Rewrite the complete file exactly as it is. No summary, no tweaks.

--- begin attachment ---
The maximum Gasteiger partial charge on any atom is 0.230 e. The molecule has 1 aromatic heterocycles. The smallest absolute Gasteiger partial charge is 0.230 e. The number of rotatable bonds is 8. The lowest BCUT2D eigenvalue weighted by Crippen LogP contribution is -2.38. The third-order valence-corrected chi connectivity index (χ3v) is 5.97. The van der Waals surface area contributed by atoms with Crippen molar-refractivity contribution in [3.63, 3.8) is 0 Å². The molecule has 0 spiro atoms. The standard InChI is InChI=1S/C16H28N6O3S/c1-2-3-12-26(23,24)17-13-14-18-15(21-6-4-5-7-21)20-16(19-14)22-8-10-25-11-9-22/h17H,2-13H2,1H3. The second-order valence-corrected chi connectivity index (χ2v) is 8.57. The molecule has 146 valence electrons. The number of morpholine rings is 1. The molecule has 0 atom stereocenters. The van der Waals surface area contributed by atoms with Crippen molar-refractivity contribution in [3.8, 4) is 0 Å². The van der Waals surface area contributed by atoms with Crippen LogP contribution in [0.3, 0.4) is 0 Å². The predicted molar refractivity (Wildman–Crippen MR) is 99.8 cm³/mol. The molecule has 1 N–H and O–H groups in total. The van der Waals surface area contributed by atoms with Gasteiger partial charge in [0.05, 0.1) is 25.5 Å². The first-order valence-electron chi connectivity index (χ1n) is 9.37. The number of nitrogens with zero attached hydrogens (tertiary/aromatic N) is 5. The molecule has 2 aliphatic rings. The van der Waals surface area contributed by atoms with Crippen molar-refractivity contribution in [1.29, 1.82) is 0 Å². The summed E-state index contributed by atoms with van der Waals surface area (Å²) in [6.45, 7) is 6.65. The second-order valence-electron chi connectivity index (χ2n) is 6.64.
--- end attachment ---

The maximum Gasteiger partial charge on any atom is 0.230 e. The molecule has 1 aromatic heterocycles. The smallest absolute Gasteiger partial charge is 0.230 e. The number of rotatable bonds is 8. The lowest BCUT2D eigenvalue weighted by Crippen LogP contribution is -2.38. The third-order valence-corrected chi connectivity index (χ3v) is 5.97. The van der Waals surface area contributed by atoms with Crippen molar-refractivity contribution in [3.63, 3.8) is 0 Å². The molecule has 0 spiro atoms. The standard InChI is InChI=1S/C16H28N6O3S/c1-2-3-12-26(23,24)17-13-14-18-15(21-6-4-5-7-21)20-16(19-14)22-8-10-25-11-9-22/h17H,2-13H2,1H3. The second-order valence-corrected chi connectivity index (χ2v) is 8.57. The molecule has 146 valence electrons. The number of morpholine rings is 1. The molecule has 0 atom stereocenters. The van der Waals surface area contributed by atoms with Crippen molar-refractivity contribution in [3.8, 4) is 0 Å². The van der Waals surface area contributed by atoms with Crippen LogP contribution in [0.3, 0.4) is 0 Å². The predicted molar refractivity (Wildman–Crippen MR) is 99.8 cm³/mol. The molecule has 1 N–H and O–H groups in total. The van der Waals surface area contributed by atoms with Gasteiger partial charge in [0.05, 0.1) is 25.5 Å². The first-order valence-electron chi connectivity index (χ1n) is 9.37. The number of nitrogens with zero attached hydrogens (tertiary/aromatic N) is 5. The molecule has 2 aliphatic rings. The van der Waals surface area contributed by atoms with Crippen molar-refractivity contribution in [1.29, 1.82) is 0 Å². The summed E-state index contributed by atoms with van der Waals surface area (Å²) in [6.45, 7) is 6.65. The second-order valence-electron chi connectivity index (χ2n) is 6.64.